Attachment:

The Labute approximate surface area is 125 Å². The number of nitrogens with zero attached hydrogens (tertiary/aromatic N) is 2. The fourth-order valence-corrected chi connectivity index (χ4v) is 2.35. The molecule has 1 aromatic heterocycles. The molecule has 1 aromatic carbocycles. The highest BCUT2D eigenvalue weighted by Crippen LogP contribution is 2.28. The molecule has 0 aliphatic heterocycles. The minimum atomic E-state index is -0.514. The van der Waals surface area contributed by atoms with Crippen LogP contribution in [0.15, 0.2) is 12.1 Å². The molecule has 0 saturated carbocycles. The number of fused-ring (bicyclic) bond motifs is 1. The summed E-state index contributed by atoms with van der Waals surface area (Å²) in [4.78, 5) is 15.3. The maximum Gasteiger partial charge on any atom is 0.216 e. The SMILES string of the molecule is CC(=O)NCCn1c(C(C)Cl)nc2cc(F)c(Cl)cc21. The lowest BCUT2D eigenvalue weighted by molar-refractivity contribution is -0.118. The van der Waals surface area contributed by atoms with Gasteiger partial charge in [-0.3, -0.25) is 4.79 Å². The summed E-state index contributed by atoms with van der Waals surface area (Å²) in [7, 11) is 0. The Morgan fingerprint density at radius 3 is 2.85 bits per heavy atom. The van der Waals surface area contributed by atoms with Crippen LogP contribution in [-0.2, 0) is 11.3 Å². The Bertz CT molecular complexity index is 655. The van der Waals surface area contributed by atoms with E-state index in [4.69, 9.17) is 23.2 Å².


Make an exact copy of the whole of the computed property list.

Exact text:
The Labute approximate surface area is 125 Å². The number of nitrogens with zero attached hydrogens (tertiary/aromatic N) is 2. The fourth-order valence-corrected chi connectivity index (χ4v) is 2.35. The molecule has 1 aromatic heterocycles. The molecule has 1 aromatic carbocycles. The highest BCUT2D eigenvalue weighted by Crippen LogP contribution is 2.28. The molecule has 0 aliphatic heterocycles. The minimum atomic E-state index is -0.514. The van der Waals surface area contributed by atoms with Crippen LogP contribution in [0.15, 0.2) is 12.1 Å². The molecule has 0 saturated carbocycles. The number of fused-ring (bicyclic) bond motifs is 1. The summed E-state index contributed by atoms with van der Waals surface area (Å²) in [4.78, 5) is 15.3. The maximum Gasteiger partial charge on any atom is 0.216 e. The SMILES string of the molecule is CC(=O)NCCn1c(C(C)Cl)nc2cc(F)c(Cl)cc21. The lowest BCUT2D eigenvalue weighted by molar-refractivity contribution is -0.118. The van der Waals surface area contributed by atoms with Gasteiger partial charge in [-0.3, -0.25) is 4.79 Å². The summed E-state index contributed by atoms with van der Waals surface area (Å²) in [7, 11) is 0. The Morgan fingerprint density at radius 3 is 2.85 bits per heavy atom. The van der Waals surface area contributed by atoms with Crippen LogP contribution in [-0.2, 0) is 11.3 Å². The Bertz CT molecular complexity index is 655. The van der Waals surface area contributed by atoms with E-state index in [4.69, 9.17) is 23.2 Å².